picvI know you caught that last bit. It was a shot on purpose. One thing I do on a semi-daily schedule is check out the people who claim to be super pro black, super pro working class, and of course defenders of all those considered minority and/or downtrodden. I also mean those sitting in ivory towers and penthouse suites. Because all of the social and political leadership is woefully deficient. You might notice your major hotep spouting pro black friends saying these are the best ways to get things done. I assure you as I always have, these people are stupid. They don’t see that perception is something to be countered at the same time as these more, insurrection like methods are used. For every time they shout to go ahead and burn it down, they just add one more person who might otherwise have reasonably agreed with the need for change to the camp of people calling folks animals and thugs on television.

You might also notice the more famous your friends, or all of the celebrities you talk to telling folks to calm down, and that these riots mean nothing positive. One of those people of course being Ray Lewis for some reason.

Am I the kind of person would doesn’t see the point Ray is trying to make? No. But I am the guy who sees the parts of his point that are wrong. What have I said over and over again? That you can’t just riot, you can’t just protest, that you have to do more than the people who came before you did. Why do I keep saying that? Because, and let’s get real for a moment I’m just talking about Black people, time has not been invested in taking the approach to things the other communities of color, and causes in America have.

The reason the Jewish community can send lawyers and community leaders at anti-semetic issues is because they put the equity in using those voices to speak for their community. The reason gays are able to get companies smeared by media outlets is because they put the equity into taking aim through courts and wallets speaking for them after they infiltrated all parts of corporate culture. The reason women have an easier time taking out sexists than black people do racists is the exact same thing. So now that we are in this place you have to be twice as smart about things. A line which I’m sure you heard from your parents and other older family and friends as a child. What do I mean? I mean we need celebrities who can talk like this.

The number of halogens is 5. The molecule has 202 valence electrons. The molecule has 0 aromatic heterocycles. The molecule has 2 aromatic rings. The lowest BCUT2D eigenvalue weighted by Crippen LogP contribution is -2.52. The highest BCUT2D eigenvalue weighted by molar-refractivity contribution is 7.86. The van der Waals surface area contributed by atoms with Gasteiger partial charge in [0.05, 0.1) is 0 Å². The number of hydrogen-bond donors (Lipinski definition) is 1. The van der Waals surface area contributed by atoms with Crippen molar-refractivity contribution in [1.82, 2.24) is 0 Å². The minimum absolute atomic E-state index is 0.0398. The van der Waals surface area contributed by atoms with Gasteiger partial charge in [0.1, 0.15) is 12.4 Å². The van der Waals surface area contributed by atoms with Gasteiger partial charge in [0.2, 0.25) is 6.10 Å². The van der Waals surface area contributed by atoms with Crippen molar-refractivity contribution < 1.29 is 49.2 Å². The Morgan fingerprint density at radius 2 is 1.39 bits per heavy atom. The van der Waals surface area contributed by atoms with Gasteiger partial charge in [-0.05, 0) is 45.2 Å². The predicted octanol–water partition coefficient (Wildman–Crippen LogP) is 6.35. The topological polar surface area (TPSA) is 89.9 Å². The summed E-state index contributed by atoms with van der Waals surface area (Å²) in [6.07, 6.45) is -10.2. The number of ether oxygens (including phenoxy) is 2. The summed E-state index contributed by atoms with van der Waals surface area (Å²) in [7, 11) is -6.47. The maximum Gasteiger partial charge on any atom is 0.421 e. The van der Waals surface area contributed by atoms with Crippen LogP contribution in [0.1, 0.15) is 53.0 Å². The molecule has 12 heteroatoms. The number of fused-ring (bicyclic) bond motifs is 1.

Now most folks when they listen to this audio, attach to the end of the Tupac’s metaphorical discussion of Black America using a room with food in front of hungry people. What the deeper student should catch is that Tupac doesn’t say actually do the violence being said in the lyrics he comes up with contemporaneously. Why? Certainly the man who made yelling “Thuglife” popular had no problem being controversial. But he takes a moment and stop short of saying go break into everyone’s houses in order to say something profound. “What do you think someone is going to do? Ask?” puts a warning into the heart of the listener. What you should be fearing is not us coming to the door, but what ideas we’ve come up with for dealing with you. After all, you either are going to come out, or we are going to come in.

And you need that voice. You need a person striking fear intellectually into the those who are sitting in power. But one thing you never see footage of Tupac doing, is taking shots at the black leaders who are alive at the time. He is almost reverent about them and the sacrifices they have made. Why? Because he recognizes that you need those leaders who are still alive and available to be fighting the same war on a different front. One thing that often annoys me about those who have post-humously sainted Tupac is that they see him as who should have been leading all of Black America in the 90’s.

But what they miss is he realized he wasn’t built for it. So what did he do instead? He focused on the lane he could handle. Same here. Protestors, rioters, politicians, celebrities, and the average everyday person have their part to play. But it does no one, NO ONE, any good if all the voices out there don’t have a plan, and are focused on shouting down the other ones. Now I’ve gone very long today, but not odd at all I could gone on longer. This issue is just that complex. It is just…well…WORDS DON’T DO IT JUSTICE! Be safe out there in Baltimore and everywhere else.

– THE Ruthless Wonder